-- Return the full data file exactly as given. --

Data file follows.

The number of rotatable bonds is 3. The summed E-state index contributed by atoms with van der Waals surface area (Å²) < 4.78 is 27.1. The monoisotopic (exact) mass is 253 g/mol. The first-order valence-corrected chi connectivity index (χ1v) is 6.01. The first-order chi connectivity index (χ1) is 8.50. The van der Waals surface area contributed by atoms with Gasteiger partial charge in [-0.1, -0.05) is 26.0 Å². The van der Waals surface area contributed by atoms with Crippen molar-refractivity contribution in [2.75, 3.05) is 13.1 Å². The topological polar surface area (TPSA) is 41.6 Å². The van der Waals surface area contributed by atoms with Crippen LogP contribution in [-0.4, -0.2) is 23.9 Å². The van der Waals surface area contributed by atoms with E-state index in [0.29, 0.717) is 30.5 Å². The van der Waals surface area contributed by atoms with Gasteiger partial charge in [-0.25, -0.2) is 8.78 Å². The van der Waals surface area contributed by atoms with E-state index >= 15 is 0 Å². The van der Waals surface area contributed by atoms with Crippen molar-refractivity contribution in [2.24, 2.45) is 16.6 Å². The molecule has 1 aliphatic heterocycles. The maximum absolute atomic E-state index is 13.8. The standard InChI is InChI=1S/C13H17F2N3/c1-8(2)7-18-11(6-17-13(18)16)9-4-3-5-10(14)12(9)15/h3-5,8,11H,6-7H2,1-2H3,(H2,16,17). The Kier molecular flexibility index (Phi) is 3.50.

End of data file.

The number of rotatable bonds is 3. The summed E-state index contributed by atoms with van der Waals surface area (Å²) < 4.78 is 27.1. The monoisotopic (exact) mass is 253 g/mol. The first-order valence-corrected chi connectivity index (χ1v) is 6.01. The first-order chi connectivity index (χ1) is 8.50. The van der Waals surface area contributed by atoms with Gasteiger partial charge in [-0.1, -0.05) is 26.0 Å². The van der Waals surface area contributed by atoms with Crippen molar-refractivity contribution in [2.75, 3.05) is 13.1 Å². The topological polar surface area (TPSA) is 41.6 Å². The van der Waals surface area contributed by atoms with Crippen LogP contribution in [-0.4, -0.2) is 23.9 Å². The van der Waals surface area contributed by atoms with E-state index in [0.29, 0.717) is 30.5 Å². The van der Waals surface area contributed by atoms with Gasteiger partial charge in [-0.25, -0.2) is 8.78 Å². The van der Waals surface area contributed by atoms with E-state index >= 15 is 0 Å². The van der Waals surface area contributed by atoms with Crippen molar-refractivity contribution in [2.24, 2.45) is 16.6 Å². The molecule has 1 aliphatic heterocycles. The maximum absolute atomic E-state index is 13.8. The standard InChI is InChI=1S/C13H17F2N3/c1-8(2)7-18-11(6-17-13(18)16)9-4-3-5-10(14)12(9)15/h3-5,8,11H,6-7H2,1-2H3,(H2,16,17). The Kier molecular flexibility index (Phi) is 3.50.